NEW YORK (AP) -- A late round of buying erased early losses on Wall Street, leaving major indexes mixed at the close of trading. Stocks got off to a weak start as investors worried that growing costs for raw materials along with rising interest rates would hold back profit growth for U.S. companies.
The Dow Jones industrial average fell as much as 201 points in the morning as technology and health care companies declined and defense contractors stumbled following first-quarter reports from Northrop Grumman and General Dynamics. U.S. bond yields rose again and set four-year highs while oil prices, already at three-year highs, continued to move higher.
Later in the day, energy companies got a boost after Exxon Mobil said it is raising its quarterly dividend. Retailers and industrial companies also rose. Smaller companies ended lower, and most stocks on the New York Stock Exchange fell.
Stocks had tumbled on Tuesday after companies including Caterpillar, 3M and Sherwin-Williams said they seeing higher costs. On Wednesday Goodyear Tire & Rubber said higher raw materials costs and weaker demand hurt its business in the first quarter. Its stock fell 5.1 percent to $25.51.
Invesco Chief Global Market Strategist Kristina Hooper said investors are starting to worry that the market's best days are behind it. She noted that wages are rising, as unemployment has been at multi-decade lows for the last few years. That means costs for companies are up. Oil prices have also jumped and investors are worried that new tariffs will also drive up costs and affect company earnings in the months to come.
"I wouldn't be surprised if earnings peaked by the end of this year, but certainly they haven't peaked yet," she said.
The S&P 500 index added 4.84 points, or 0.2 percent, to 2,639.40. Thanks to a big gain from Boeing, the Dow Jones industrial average snapped a five-day losing streak and rose 59.70 points, or 0.2 percent, at 24,083.83. The losing streak was its longest in more than a year. The Nasdaq composite dipped 3.61 points, or 0.1 percent, to 7,003.74. The Russell 2000 index of smaller-company stocks lost 2.81 points, or 0.2 percent, to 1,550.47.
Stocks slumped Tuesday after heavy machinery maker Caterpillar said it doesn't expect to top its first-quarter earnings for the rest of this year. Company profits fuel the stock market, and when they are rising, stocks tend to do well.
Investors expected strong profit growth this year thanks to the growing global economy and the corporate tax cut President Donald Trump signed at the end of 2017. That optimism helped send stocks to record highs in January. Now investors are worrying about whether that growth will show up.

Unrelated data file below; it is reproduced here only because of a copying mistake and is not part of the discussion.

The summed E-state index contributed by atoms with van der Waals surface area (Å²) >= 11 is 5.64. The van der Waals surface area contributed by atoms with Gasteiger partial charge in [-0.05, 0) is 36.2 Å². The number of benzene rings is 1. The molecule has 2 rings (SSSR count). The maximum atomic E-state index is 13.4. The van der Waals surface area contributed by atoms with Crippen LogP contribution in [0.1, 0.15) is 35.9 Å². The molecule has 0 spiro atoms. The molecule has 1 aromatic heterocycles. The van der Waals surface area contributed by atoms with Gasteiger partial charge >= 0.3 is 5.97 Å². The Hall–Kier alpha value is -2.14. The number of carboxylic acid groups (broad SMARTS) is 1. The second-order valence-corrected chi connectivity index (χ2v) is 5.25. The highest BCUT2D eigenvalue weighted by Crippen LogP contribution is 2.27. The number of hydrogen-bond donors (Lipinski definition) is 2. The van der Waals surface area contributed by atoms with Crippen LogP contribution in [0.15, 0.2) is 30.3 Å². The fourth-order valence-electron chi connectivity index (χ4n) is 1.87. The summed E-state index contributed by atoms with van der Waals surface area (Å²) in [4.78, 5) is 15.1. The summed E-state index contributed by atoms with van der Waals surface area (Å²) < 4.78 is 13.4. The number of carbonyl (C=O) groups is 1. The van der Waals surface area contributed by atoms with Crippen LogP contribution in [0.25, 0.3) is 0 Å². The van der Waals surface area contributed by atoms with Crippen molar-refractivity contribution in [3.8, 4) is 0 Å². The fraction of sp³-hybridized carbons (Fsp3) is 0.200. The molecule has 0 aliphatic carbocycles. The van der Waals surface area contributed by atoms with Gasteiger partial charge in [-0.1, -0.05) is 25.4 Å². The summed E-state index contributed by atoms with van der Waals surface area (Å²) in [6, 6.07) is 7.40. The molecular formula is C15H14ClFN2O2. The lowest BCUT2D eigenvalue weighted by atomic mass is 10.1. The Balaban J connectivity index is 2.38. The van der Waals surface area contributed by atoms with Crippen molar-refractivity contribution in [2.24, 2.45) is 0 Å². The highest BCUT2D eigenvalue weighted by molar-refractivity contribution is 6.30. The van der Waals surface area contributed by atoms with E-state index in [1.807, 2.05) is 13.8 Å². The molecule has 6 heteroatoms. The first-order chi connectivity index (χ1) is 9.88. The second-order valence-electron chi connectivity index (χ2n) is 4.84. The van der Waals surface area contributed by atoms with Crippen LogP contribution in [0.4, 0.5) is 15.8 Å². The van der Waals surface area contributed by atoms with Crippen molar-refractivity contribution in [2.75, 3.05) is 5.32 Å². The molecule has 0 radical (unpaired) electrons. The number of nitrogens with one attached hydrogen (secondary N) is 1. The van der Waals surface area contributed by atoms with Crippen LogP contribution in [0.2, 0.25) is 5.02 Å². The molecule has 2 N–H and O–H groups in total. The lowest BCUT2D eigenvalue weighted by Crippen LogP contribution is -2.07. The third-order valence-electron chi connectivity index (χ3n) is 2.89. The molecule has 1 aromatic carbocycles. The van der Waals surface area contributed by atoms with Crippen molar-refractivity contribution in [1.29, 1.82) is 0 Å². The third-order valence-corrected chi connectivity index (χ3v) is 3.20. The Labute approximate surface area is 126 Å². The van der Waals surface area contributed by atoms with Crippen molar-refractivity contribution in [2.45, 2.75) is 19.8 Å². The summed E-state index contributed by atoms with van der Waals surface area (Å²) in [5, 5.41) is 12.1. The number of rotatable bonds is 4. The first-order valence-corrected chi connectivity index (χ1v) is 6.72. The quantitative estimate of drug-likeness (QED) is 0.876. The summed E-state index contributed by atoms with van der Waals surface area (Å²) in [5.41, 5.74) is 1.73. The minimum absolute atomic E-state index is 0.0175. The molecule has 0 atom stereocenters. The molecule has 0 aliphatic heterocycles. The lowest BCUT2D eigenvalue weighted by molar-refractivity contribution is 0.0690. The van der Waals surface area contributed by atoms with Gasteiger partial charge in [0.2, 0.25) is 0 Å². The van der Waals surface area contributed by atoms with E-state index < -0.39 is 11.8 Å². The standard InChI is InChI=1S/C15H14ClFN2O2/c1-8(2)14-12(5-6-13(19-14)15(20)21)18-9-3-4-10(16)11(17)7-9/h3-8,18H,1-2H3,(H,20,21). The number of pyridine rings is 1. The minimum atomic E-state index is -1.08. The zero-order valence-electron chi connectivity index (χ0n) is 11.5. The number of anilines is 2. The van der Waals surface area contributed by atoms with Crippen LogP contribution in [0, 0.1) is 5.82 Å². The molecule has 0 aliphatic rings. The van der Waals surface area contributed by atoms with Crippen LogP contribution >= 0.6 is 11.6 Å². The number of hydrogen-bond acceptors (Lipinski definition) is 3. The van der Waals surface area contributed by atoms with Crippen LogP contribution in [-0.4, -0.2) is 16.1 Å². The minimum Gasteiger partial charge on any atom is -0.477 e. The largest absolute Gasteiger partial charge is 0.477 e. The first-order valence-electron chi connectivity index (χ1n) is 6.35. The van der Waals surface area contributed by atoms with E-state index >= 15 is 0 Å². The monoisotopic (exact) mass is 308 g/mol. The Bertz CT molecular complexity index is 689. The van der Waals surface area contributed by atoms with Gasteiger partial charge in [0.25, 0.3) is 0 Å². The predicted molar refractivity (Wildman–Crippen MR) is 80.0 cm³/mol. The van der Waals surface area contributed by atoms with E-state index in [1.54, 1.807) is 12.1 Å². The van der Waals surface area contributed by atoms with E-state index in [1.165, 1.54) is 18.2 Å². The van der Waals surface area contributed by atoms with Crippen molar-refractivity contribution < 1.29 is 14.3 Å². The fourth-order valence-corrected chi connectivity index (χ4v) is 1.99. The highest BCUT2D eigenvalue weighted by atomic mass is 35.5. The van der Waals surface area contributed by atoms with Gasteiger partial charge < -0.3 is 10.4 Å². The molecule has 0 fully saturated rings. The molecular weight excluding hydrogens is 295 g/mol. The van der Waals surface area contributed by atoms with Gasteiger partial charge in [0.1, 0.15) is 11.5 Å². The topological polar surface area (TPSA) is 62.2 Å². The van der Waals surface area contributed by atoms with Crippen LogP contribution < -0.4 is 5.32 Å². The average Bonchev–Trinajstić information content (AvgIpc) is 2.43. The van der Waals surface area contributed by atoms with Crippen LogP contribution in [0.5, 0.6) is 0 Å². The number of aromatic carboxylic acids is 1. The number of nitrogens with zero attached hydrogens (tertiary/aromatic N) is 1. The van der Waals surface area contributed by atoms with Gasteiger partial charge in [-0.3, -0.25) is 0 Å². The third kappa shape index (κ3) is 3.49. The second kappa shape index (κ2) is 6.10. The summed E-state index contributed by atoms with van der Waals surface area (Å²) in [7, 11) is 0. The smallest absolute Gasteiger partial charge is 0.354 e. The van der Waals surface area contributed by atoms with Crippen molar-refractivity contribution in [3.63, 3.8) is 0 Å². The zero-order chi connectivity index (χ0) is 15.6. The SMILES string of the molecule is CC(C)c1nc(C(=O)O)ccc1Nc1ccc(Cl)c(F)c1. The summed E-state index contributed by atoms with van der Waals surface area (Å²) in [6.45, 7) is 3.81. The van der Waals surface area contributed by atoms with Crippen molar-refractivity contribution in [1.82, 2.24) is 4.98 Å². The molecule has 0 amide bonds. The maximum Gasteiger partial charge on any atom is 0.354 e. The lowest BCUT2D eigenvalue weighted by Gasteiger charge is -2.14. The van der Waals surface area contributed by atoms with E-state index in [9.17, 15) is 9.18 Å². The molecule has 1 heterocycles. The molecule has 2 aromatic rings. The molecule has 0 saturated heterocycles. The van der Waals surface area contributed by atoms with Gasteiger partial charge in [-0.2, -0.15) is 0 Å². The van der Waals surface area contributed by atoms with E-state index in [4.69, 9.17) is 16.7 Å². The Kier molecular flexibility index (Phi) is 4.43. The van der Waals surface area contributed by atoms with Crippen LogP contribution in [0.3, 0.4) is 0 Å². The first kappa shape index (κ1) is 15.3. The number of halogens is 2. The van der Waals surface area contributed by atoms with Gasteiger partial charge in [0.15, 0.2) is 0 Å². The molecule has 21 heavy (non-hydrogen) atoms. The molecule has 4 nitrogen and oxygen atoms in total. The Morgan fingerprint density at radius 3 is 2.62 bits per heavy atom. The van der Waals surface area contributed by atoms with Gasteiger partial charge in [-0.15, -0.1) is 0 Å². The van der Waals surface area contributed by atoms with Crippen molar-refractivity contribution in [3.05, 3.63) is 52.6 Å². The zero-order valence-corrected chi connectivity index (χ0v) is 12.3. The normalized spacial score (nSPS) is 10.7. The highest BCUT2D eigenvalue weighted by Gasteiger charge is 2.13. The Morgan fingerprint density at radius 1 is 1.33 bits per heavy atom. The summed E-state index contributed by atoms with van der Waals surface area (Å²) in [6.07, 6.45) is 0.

Aerospace company Boeing topped Wall Street's estimates in the first quarter and raised its forecasts for the year. Its stock gained 4.2 percent to $342.86 and railroad operator Norfolk Southern climbed 8.1 percent to $145.96 after it, too, surpassed analyst projections.
Investors also monitored rising interest rates, which tend to slow down economic growth by making it more expensive for people and companies to borrow money. Bond prices fell again Wednesday, sending yields higher. The yield on the 10-year Treasury note kept setting four-year highs as it rose to 3.03 percent from 3 percent.
Low interest rates have played an important role in the economic recovery of the last decade, and the yield on the 10-year note is a benchmark for many kinds of interest rates including mortgages. It's been climbing because investors expect higher economic growth and inflation. While investors expect the Federal Reserve to raise interest rates two more times this year, growing numbers of them now expect it to raise rates a third time after that.
Media conglomerate Comcast made a new offer to buy British broadcaster Sky, this time for $30 billion. Sky had accepted a $16.5 billion offer from 21st Century Fox. British regulators are investigating whether Fox's bid for Sky would give Rupert Murdoch and his family too much control over the country's news media.
Comcast also had a stronger first quarter than analysts expected, although it continued to lose cable subscribers. Its stock rose 2.7 percent to $34.26. Sky gained 3.9 percent in London. Fox rose 1.6 percent to $36.58, while Disney, which plans to buy most of Fox's overseas and entertainment assets, climbed 1.7 percent to $101.15.
Germany's DAX fell 1 percent and Britain's FTSE 100 and France's CAC 40 both lost 0.6 percent. Japan's benchmark Nikkei 225 shed 0.3 percent. Hong Kong's Hang Seng lost 1.1 percent and the South Korean Kospi lost 0.6 percent.
The dollar rose to 109.34 yen from 108.67 yen. The euro fell to $1.2175 from $1.2237.
Benchmark U.S. crude oil rose 0.5 percent to $68.05 a barrel in New York. It's up 33 percent over the last 12 months and trading at its highest price in more than three years. Brent crude, used to price international oils, rose 0.2 percent to $74 a barrel in London.
Wholesale gasoline fell 0.2 percent to $2.09 a gallon. Heating oil rose 0.4 percent to $2.14 a gallon. Natural gas rose 0.2 percent to $2.79 per 1,000 cubic feet.
Gold fell 0.7 percent to $1,323.70 an ounce and silver sank 1.1 percent to $16.52 an ounce.